From The Times By Frances Gibb
In a landmark judgment, affecting up to two million cohabiting couples, a majority of the law lords, Britain’s highest court, ruled that where a couple own a house in joint names there should be a presumption that they own it equally.
Their ground-breaking decision for the first time gives some legal credence to the widely-held myth that a “common-law” marriage does carry property rights.
It means that when a relationship splits, the former cohabitants are a step closer to “divorce-style” rights with each gaining half the value of the home when sold.
But as with divorcing couples, courts will take account of factors such as how much each party put into the relationship and work out their share accordingly.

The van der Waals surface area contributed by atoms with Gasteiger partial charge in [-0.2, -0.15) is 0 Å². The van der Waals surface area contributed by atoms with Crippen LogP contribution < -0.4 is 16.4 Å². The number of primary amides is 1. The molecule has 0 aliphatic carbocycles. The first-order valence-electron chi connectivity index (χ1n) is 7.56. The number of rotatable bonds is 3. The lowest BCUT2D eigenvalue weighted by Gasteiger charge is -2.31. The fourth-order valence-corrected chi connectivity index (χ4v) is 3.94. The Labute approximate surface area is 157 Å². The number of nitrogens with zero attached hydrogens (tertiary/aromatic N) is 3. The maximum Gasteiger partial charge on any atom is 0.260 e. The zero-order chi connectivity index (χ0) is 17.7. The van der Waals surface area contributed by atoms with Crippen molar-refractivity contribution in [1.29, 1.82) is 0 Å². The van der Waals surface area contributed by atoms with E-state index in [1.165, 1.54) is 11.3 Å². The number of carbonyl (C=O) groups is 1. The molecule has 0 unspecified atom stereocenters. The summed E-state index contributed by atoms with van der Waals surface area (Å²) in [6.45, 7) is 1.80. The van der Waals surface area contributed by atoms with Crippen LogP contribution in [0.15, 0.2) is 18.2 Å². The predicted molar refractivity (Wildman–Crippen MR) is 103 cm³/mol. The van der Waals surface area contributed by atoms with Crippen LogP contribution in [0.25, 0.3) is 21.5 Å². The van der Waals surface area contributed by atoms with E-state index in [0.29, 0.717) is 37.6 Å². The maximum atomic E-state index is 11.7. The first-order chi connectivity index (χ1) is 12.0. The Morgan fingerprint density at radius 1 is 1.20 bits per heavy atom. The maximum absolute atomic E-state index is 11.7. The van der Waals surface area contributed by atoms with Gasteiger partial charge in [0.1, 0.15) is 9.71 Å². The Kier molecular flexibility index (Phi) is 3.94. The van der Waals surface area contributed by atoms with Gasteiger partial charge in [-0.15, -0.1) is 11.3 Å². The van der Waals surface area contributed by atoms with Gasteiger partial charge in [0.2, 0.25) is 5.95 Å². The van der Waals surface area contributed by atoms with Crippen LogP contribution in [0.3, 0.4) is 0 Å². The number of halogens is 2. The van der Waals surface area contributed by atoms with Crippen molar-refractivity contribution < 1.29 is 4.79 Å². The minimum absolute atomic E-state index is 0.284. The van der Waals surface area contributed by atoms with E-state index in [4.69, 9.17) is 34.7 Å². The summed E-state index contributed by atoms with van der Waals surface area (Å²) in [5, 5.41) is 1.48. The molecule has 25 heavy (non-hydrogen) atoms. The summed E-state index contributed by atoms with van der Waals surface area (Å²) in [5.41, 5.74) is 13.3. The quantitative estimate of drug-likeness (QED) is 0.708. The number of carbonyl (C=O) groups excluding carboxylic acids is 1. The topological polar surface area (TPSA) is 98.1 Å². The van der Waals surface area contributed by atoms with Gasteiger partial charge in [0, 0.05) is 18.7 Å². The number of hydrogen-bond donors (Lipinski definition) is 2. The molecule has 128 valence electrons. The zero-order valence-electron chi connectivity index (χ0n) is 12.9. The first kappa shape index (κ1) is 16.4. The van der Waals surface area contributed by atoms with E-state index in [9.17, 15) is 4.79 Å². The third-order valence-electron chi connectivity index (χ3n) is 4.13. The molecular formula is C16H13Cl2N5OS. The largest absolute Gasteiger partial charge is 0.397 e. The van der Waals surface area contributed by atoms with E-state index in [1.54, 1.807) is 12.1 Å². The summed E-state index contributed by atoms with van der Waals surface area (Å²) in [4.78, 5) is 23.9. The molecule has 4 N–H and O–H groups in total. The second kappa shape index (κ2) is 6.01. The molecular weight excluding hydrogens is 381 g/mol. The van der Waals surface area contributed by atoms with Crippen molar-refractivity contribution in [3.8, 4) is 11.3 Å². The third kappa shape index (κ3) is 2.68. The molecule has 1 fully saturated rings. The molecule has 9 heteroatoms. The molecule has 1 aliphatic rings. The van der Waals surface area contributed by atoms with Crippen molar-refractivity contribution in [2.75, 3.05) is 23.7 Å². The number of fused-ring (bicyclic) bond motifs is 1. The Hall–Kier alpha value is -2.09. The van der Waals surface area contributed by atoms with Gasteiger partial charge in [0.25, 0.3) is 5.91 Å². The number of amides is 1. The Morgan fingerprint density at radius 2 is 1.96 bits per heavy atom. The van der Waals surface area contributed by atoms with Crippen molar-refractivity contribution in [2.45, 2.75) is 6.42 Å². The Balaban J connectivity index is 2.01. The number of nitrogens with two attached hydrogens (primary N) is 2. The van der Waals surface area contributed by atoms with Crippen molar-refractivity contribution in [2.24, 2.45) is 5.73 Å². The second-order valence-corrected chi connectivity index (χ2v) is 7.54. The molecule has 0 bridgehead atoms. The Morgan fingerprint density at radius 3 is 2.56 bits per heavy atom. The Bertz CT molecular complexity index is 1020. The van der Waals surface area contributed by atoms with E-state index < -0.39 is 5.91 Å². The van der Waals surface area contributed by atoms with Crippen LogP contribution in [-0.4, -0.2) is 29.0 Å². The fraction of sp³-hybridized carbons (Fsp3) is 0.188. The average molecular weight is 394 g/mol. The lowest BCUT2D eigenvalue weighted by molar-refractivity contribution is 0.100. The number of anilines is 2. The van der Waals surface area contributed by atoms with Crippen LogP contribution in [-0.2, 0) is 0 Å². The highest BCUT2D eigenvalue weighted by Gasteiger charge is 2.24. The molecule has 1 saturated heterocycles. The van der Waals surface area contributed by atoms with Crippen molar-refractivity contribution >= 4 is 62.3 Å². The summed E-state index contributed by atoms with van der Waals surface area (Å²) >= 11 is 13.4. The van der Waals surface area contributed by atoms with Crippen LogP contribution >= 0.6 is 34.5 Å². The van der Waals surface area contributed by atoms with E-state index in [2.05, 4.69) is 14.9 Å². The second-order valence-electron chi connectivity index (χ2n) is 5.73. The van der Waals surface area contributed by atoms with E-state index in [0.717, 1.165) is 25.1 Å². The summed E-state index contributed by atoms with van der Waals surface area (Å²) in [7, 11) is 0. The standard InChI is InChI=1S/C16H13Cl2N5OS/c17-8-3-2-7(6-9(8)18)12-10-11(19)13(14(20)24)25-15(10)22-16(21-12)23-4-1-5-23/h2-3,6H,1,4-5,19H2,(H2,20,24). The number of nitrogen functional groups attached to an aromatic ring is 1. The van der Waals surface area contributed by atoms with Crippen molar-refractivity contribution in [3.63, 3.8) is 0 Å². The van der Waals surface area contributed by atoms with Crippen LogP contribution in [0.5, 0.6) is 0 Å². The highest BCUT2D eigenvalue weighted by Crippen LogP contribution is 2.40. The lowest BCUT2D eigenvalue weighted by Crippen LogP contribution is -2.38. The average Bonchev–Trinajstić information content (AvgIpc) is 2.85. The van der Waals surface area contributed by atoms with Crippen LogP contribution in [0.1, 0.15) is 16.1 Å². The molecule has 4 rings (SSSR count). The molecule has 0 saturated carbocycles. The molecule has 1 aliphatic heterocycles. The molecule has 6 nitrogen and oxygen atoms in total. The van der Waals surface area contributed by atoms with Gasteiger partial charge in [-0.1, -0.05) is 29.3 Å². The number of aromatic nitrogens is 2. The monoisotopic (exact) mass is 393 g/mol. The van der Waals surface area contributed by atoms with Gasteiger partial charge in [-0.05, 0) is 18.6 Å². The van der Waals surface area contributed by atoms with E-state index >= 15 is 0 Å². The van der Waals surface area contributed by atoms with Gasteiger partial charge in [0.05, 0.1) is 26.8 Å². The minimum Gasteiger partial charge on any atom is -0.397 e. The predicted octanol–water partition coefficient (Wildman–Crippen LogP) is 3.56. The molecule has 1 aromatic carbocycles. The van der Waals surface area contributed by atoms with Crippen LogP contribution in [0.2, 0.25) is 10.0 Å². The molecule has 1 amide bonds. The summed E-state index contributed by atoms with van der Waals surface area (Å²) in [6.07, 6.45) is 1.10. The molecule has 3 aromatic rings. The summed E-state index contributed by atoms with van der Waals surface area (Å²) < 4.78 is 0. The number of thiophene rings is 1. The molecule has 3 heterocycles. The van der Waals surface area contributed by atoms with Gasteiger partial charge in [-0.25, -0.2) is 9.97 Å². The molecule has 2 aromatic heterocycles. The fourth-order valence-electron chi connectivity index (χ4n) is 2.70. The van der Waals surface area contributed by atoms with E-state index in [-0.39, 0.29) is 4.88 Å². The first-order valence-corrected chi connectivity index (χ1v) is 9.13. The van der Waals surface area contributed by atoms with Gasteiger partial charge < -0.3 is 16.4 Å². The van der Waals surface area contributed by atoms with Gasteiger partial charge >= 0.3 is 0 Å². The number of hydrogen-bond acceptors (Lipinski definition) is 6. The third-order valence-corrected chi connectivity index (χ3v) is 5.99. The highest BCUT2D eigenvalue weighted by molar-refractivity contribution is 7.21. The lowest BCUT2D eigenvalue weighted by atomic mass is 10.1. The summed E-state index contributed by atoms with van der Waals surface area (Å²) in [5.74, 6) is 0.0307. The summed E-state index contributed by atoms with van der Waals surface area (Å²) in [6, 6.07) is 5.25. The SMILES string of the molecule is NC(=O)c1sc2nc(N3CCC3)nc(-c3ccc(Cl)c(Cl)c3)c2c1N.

And the law lords gave a stark warning that unmarried couples could face an expensive battle when they split up - with legal costs swallowing up any assets available, as in today’s case.
Tango’s Take If you listen closely, you can hear the rats scurrying from planet Earth just as they did days before the erupting of Pompei. Society as we once knew it is over. If couples can maintain the same property rights whether or not they’re married, then what’s the point of getting hitched in the first place? But the problem may not be that severe. Europeans have been trending away from marriage for some time and now it’s moving west to Britain. We can probably expect more kids with hyphenated names in the near future (“Pleased to meet you, Pax Pitt-Jolie”). Many American states have ‘common law’ marriages that kick in after a certain 7 to 10 years of cohabitation, so in some respects we are light years ahead of the ‘godless’ Europeans in terms of protecting couples who choose to ‘live in sin.’